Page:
To those on the outside, I appear to be a very controlling woman and yet, I have such little control over anything in my life!! The only control I have at this point is just managing how I adapt to Norman’s abuses and trying to minimize the effects of trauma in my life. I can’t stop his behavior, I can’t discourage it, I can’t discuss it, I can’t reason with him at all. It’s funny that Norman’s therapist believes that he works so much because he doesn’t want to come home to ‘ the wife’. She correct but I don’t believe she knows why. Norman doesn’t want to come home because he likes to avoid responsibility and he likes to avoid situations where he needs to be accountable whether it’s discussing what he’s been doing all day, discussing business, discussing plans for holidays or plans for budgets. He’s always been this way even before marriage. He avoids any responsibility to family and home and expects me to assume the role of caregiver and parent. Norman wants to live like a rebellious teenager that has no boundaries or responsibilities. He’s never been here for me, EVER. He’s never once participated in any holidays other than just showing up to receive his presents and eat. He is one of those guys who wants to work and then just come home like a teenager, eat the meal mom fixed, go to his room and watch tv or whatever. If I’m sick, he doesn’t even acknowledge it, will change the subject very fast and avoid me at all costs. So anyway, the therapist wants him to play more. Everyone needs down time and vacations but what she doesn’t know ( apparently) is that Norman chooses to work harder than he has to because he’s so deliberately inefficient, wasteful, careless/creates a lot of mistakes that take time to fix and he plays all the time while he works. He hangs out with customers and chats for an hour, wasting time, losing productivity and money which causes him to lose about 14 hours at least each week…14 hours that he could have to enjoy at the end of his work week. Norman, like other busy people in the world could still plan ahead to create free time but he doesn’t do that by choice. I’ve certainly tried to help him but, he doesn’t want to make me/us happy or successful.. Good grief, make me happy? That would defy the laws of evil and he can’t have that! Norman creates his own misery and then cries victim. He’s certainly not a victim of my control at all.. he’s a victim of his own need to control everything by sabotaging progress, degrading progress, devaluing his money and personal property, demoralizing and disrespecting his wife and marriage. He’s just like all the men in his family. The only way for him to control our outcomes is by opposing all that is good for us and turning us into their caged animals.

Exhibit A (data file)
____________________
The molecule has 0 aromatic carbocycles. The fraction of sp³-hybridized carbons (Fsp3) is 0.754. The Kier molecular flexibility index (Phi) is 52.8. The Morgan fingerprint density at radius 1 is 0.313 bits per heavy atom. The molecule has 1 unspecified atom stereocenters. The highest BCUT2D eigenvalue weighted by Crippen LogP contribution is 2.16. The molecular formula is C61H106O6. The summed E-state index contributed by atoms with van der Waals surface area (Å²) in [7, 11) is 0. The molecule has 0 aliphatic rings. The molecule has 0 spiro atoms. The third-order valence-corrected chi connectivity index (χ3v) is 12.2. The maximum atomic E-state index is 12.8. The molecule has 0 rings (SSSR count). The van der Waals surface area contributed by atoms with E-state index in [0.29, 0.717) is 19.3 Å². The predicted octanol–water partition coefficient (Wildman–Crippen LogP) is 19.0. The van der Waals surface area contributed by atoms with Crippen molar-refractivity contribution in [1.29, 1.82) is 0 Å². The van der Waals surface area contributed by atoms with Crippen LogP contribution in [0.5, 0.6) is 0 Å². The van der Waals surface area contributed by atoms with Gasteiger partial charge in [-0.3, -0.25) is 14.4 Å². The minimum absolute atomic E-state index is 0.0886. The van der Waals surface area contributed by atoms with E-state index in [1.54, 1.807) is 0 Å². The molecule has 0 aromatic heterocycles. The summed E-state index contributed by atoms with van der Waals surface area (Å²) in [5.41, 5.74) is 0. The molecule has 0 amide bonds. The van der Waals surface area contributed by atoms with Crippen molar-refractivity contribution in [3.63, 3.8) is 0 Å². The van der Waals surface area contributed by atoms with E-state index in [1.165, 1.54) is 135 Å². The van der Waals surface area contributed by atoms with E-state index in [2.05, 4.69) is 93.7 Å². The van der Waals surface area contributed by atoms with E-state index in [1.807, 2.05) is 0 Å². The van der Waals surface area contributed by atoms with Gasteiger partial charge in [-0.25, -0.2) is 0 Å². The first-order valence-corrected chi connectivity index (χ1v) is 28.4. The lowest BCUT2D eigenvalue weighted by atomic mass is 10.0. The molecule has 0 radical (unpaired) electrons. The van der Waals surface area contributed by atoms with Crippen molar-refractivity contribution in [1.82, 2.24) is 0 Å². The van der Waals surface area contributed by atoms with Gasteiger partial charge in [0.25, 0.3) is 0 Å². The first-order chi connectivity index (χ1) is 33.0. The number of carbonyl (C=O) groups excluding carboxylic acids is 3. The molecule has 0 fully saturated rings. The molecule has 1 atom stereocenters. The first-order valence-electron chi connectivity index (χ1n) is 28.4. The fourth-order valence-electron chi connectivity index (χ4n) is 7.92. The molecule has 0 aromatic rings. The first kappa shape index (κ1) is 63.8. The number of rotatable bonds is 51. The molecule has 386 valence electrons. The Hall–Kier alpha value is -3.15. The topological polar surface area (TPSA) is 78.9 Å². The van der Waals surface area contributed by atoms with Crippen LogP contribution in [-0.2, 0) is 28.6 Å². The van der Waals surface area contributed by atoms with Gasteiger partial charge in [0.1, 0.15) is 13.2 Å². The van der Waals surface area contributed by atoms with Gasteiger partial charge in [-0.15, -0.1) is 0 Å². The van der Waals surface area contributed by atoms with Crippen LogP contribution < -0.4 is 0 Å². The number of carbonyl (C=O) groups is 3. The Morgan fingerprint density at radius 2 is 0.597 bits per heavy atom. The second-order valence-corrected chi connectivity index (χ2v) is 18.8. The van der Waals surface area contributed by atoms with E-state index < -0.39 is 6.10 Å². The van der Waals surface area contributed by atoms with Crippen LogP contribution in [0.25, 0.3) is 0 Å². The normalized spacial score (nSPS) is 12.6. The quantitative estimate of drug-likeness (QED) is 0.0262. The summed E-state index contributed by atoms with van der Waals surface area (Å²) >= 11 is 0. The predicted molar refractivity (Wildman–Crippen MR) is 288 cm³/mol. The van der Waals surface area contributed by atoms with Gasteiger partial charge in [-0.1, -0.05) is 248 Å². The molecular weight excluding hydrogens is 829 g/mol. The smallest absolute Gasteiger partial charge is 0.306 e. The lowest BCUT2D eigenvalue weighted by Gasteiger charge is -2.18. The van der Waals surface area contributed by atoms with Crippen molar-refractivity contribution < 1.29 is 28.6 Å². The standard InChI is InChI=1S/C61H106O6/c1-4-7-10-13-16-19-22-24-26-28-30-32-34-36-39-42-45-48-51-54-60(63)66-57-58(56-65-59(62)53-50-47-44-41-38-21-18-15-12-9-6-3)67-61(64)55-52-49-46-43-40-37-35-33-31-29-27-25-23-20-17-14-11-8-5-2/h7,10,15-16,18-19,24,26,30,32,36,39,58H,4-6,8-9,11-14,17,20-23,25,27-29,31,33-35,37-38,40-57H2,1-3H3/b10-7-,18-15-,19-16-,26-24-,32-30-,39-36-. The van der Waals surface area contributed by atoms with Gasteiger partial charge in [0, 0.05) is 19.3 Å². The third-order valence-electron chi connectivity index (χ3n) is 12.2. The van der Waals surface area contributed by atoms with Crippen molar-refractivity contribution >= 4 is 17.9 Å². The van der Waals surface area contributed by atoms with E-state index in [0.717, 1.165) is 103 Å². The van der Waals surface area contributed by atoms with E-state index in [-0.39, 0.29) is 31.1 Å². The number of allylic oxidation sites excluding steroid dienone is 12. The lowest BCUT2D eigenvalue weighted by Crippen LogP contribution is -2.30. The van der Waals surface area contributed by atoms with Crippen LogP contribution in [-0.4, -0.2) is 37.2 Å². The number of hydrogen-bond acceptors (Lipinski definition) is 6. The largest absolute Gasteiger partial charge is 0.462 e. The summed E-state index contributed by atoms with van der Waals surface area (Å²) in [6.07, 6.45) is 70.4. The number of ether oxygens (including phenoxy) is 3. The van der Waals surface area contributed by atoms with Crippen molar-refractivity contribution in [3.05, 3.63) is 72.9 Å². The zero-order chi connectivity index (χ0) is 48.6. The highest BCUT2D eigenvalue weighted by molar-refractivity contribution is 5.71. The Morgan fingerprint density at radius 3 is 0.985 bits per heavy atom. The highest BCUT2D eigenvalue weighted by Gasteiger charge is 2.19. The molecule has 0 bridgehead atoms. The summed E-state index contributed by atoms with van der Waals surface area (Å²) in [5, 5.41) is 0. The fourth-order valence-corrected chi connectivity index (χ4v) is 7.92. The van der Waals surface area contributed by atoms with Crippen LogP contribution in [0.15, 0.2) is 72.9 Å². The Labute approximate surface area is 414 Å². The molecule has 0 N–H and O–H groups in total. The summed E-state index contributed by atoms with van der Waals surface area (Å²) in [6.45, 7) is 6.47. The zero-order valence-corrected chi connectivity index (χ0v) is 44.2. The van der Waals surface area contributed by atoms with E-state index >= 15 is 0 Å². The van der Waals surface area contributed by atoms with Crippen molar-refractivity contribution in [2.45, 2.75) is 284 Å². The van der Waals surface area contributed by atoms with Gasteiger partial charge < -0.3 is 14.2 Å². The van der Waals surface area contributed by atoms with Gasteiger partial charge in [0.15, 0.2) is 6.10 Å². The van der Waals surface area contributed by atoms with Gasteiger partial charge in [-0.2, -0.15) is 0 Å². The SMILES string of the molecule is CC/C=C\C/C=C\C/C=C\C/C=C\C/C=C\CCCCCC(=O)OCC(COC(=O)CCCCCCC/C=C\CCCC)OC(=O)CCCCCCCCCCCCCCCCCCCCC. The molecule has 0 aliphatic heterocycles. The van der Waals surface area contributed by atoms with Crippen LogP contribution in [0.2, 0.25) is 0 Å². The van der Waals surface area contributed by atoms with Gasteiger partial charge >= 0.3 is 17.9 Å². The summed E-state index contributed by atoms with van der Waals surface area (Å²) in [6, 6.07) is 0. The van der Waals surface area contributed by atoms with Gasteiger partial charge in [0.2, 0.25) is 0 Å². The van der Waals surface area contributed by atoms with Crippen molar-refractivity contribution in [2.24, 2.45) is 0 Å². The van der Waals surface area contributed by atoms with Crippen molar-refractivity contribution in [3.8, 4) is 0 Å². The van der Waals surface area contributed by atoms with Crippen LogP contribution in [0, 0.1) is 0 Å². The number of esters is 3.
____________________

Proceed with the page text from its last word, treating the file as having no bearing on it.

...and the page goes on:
• PS…to above:
        Another reason Norman likes to work so much is that he gets his narcissistic supply from customers. He loves attention, loves praise, loves admiration and even lately he makes comments about how all his women customers want him sexually. For the last 18 years, Norman comes home whenever he wants to and has given me about 15 minutes per day/night to discuss adult matters affecting our life and even then, he had nothing to add, no comment, no concern and just ignored me. If I call him, he won’t answer his phone and IF he does call me back, it’s only when he’s sitting in the driveway and that’s just so he can say that he called me back. Norman is a lice that sucks the life force out of me. I live been isolated and kept in the dark all the time and because I’m not a paranoid person or a clingy person who needs to call him or check up on him, he abuses that quality in me. He claims not to have any friends but yet, he hangs out with people after work and during work and has all sorts of things to talk about relative to them but never wants to discuss anything relative to me or our life together. Yet, he cries that he’s so alone and has no friends or family, no fun, no love, no anything. Poor Norman.
        I also meant to say in my last sentence that the only way for these men ( vs. Norman) to control our outcomes….

      • It’s almost freaky reading your comments as it is EXACTLY the story of my marriage! I really don’t need to add anything at all. Thank you for your empathy, it helps. Please leave him asap!